Another great set of features are those related to the early Romans. One is to show – through the Fabii – the arrogance of the Roman Patricians but also their own internal conflicts, with the rivalries between them and Camillus being clearly displayed. Another is to show that this arrogance was also coupled with ignorance, and a strong tendency to underestimate the martial qualities of the Celtic force, and the quality of its cavalry or the ferocity of its warriors and their ability for executing a rather complex battle plan when commanded by charismatic leaders.
Another great feature is the contrast drawn between the relatively rigid hoplite and phalanx style of warfare and battle line and the more flexible and open order of the Celts. The two victories of the later are attributed by the author to their tactical superiority, higher morale and better general ship, with a couple of rather interesting and plausible ploys. Here again, the author’s choices are both interesting and help in making the story more realistic instead of attributing the Celts’ victories to sheer superiority in numbers, as the Romans tended to do at times when trying to explain away their lack of success. The Senon tribe – or at least those that migrated - is mentioned as being eighty thousand strong. The number is quite plausible, especially when compared to that of the Vandals and Alans that crossed from Spain into Roman Africa centuries later towards the very end of the Roman Empire.
Then there is the storyline itself and the characterisation. Both are good, and I will be briefer here if only because these have already been covered by other reviewers (on the UK site at least). The story itself is fast-paced and exciting. The planning of the expedition, the accumulation of food reserves and the alliances struck to this effect with the Allobroges, in particular, may be fiction introduced by the author. Here again, however, they are eminently plausible and both Hannibal and Caesar would also attempt the same with various degrees of success (in particular the alliances).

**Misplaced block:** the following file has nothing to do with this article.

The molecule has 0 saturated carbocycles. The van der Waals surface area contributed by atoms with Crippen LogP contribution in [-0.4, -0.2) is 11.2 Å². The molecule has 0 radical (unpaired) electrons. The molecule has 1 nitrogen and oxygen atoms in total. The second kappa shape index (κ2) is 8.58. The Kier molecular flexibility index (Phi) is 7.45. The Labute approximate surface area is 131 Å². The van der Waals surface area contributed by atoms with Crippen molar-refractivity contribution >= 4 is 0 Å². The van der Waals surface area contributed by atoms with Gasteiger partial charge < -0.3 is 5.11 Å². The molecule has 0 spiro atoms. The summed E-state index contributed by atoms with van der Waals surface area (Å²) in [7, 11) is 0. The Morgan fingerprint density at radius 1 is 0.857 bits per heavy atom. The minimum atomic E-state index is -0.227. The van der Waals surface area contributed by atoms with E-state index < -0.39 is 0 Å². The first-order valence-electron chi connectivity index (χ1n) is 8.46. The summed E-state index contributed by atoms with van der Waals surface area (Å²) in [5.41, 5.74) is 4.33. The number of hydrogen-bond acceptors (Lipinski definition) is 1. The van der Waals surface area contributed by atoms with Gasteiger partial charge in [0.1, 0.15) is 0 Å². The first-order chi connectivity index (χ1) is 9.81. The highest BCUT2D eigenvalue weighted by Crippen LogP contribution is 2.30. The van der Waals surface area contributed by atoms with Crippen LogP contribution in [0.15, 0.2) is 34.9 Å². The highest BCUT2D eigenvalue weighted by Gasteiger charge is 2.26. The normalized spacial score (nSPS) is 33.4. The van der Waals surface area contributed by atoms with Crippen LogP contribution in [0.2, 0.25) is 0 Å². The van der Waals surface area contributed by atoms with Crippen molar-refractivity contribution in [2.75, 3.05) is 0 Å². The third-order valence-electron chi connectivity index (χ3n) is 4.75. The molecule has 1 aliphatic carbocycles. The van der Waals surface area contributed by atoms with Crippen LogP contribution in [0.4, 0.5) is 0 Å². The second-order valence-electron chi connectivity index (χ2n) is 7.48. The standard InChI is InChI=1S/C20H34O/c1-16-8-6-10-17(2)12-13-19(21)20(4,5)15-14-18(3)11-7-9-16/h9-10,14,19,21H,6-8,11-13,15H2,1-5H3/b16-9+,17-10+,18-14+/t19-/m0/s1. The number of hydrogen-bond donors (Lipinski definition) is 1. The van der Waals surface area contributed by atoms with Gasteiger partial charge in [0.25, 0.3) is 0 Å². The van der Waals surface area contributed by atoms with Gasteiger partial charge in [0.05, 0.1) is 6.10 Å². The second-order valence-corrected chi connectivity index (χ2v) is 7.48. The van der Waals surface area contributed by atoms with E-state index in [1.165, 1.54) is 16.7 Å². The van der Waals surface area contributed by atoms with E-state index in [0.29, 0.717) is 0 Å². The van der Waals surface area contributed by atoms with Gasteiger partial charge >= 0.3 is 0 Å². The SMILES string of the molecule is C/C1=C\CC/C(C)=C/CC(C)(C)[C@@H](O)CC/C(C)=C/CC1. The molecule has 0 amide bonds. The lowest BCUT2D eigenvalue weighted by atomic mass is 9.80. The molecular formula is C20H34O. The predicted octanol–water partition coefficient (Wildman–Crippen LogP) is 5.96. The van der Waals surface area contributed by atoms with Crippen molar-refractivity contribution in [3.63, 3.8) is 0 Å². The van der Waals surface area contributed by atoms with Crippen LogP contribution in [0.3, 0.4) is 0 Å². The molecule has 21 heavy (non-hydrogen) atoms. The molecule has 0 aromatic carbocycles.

Since the Celtic Senons are clearly not shown as a disorganised rabble and their leaders were neither incompetent nor careless, there is no reason to believe that they would not have contemplated and taken similar steps because these were crucial to the success of the expedition. The crossing of the Alps, and all the hardships involved, are dealt with briefly but clearly. The crossing of the Po Valley by the Senons could perhaps have been developed a bit more. In particular, the reasons for the Senons not to settle in the very fertile Po Valley but continue on south to Picenum (modern region of the Marches) are not explained.
The three main Gallic characters mature during the novel, in particular the druidess from the Trinobantes and the young Senon warlord. All three are well drawn, although the young warlord’s friend, a Celtic warrior from Britain, is perhaps a bit weaker than the two others. The duels between champions and the ritualistic offers for such duels to take place before pitched battles, and sometimes to avoid such battles from decimating both sides, were not specifically Celtic. Similar “heroic” behaviour could be found in most warrior societies both before (the Greeks and Romans of the Early Iron Age) and after down to the end of the Roman Empire and the Early Byzantines (you find some such duels in Procopius just before the battle of Dara in AD 530). Perhaps one of the best characters (or at least my personal favourite) is the ruthless, charismatic, unscrupulous, cynical strong and cunning Brennus. The author has included a little touch of mystery to him because, in the novel at least, his origins are largely unknown although he seems to have fought in the East before joining the Senons.
Finally, for those who may “want more” and/or are looking for “companion books” to look a few things up or learn more about the early Roman period and the associated events, I can recommend three books. One is the Osprey title “Early Roman Warrior 753-321 BC”, with one of the plates being specifically on the battle of the Allia (one of the key parts of the follow-up book from CR May). Another is a piece of scholarship and reference by T.J. Cornell on “The Beginnings of Rome” (and chapter 12 in particular). For those specifically interested in the early developments of the Roman army, LGF Keppie’s “The Making of the Roman Army” is still very useful. Five stars, and I am somewhat( impatiently waiting for volume 2 which I have, of course, already ordered.